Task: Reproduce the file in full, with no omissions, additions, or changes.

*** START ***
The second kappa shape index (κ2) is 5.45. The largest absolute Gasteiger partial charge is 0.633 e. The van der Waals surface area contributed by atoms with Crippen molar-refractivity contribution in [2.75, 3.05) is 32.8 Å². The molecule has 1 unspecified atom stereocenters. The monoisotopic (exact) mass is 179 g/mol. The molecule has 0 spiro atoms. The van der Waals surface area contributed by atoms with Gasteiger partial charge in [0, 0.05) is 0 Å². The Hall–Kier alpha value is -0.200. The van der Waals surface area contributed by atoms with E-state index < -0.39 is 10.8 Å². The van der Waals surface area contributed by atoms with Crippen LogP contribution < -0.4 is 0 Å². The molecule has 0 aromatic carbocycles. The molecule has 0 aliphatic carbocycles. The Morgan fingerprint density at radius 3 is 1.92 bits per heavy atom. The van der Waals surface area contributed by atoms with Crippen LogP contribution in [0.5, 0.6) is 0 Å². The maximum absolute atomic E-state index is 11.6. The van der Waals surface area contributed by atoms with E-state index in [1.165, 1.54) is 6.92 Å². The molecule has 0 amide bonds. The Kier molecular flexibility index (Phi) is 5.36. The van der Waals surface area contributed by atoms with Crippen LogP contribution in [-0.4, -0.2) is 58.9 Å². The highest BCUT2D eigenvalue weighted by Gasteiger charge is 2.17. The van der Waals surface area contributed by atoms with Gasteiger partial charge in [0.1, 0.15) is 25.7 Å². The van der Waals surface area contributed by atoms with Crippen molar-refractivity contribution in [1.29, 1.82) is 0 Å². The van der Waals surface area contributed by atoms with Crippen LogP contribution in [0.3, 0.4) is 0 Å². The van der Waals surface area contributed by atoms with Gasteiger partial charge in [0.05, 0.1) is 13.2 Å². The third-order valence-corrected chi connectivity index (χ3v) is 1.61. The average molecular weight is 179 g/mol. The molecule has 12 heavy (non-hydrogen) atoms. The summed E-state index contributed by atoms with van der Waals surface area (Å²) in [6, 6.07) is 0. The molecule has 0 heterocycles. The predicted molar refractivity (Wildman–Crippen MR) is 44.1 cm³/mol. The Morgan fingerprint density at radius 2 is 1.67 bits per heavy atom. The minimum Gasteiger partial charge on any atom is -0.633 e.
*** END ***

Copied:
The second kappa shape index (κ2) is 5.45. The largest absolute Gasteiger partial charge is 0.633 e. The van der Waals surface area contributed by atoms with Crippen molar-refractivity contribution in [2.75, 3.05) is 32.8 Å². The molecule has 1 unspecified atom stereocenters. The monoisotopic (exact) mass is 179 g/mol. The molecule has 0 spiro atoms. The van der Waals surface area contributed by atoms with Gasteiger partial charge in [0, 0.05) is 0 Å². The Hall–Kier alpha value is -0.200. The van der Waals surface area contributed by atoms with E-state index < -0.39 is 10.8 Å². The van der Waals surface area contributed by atoms with Crippen LogP contribution < -0.4 is 0 Å². The molecule has 0 aromatic carbocycles. The molecule has 0 aliphatic carbocycles. The Morgan fingerprint density at radius 3 is 1.92 bits per heavy atom. The van der Waals surface area contributed by atoms with Crippen LogP contribution in [0.5, 0.6) is 0 Å². The maximum absolute atomic E-state index is 11.6. The van der Waals surface area contributed by atoms with E-state index in [1.165, 1.54) is 6.92 Å². The molecule has 0 amide bonds. The Kier molecular flexibility index (Phi) is 5.36. The van der Waals surface area contributed by atoms with Crippen LogP contribution in [-0.4, -0.2) is 58.9 Å². The highest BCUT2D eigenvalue weighted by Gasteiger charge is 2.17. The van der Waals surface area contributed by atoms with Gasteiger partial charge in [0.1, 0.15) is 25.7 Å². The van der Waals surface area contributed by atoms with Crippen molar-refractivity contribution in [1.29, 1.82) is 0 Å². The van der Waals surface area contributed by atoms with Crippen LogP contribution in [0.3, 0.4) is 0 Å². The van der Waals surface area contributed by atoms with Gasteiger partial charge in [0.05, 0.1) is 13.2 Å². The third-order valence-corrected chi connectivity index (χ3v) is 1.61. The average molecular weight is 179 g/mol. The molecule has 12 heavy (non-hydrogen) atoms. The summed E-state index contributed by atoms with van der Waals surface area (Å²) in [6, 6.07) is 0. The molecule has 0 heterocycles. The predicted molar refractivity (Wildman–Crippen MR) is 44.1 cm³/mol. The Morgan fingerprint density at radius 2 is 1.67 bits per heavy atom. The minimum Gasteiger partial charge on any atom is -0.633 e.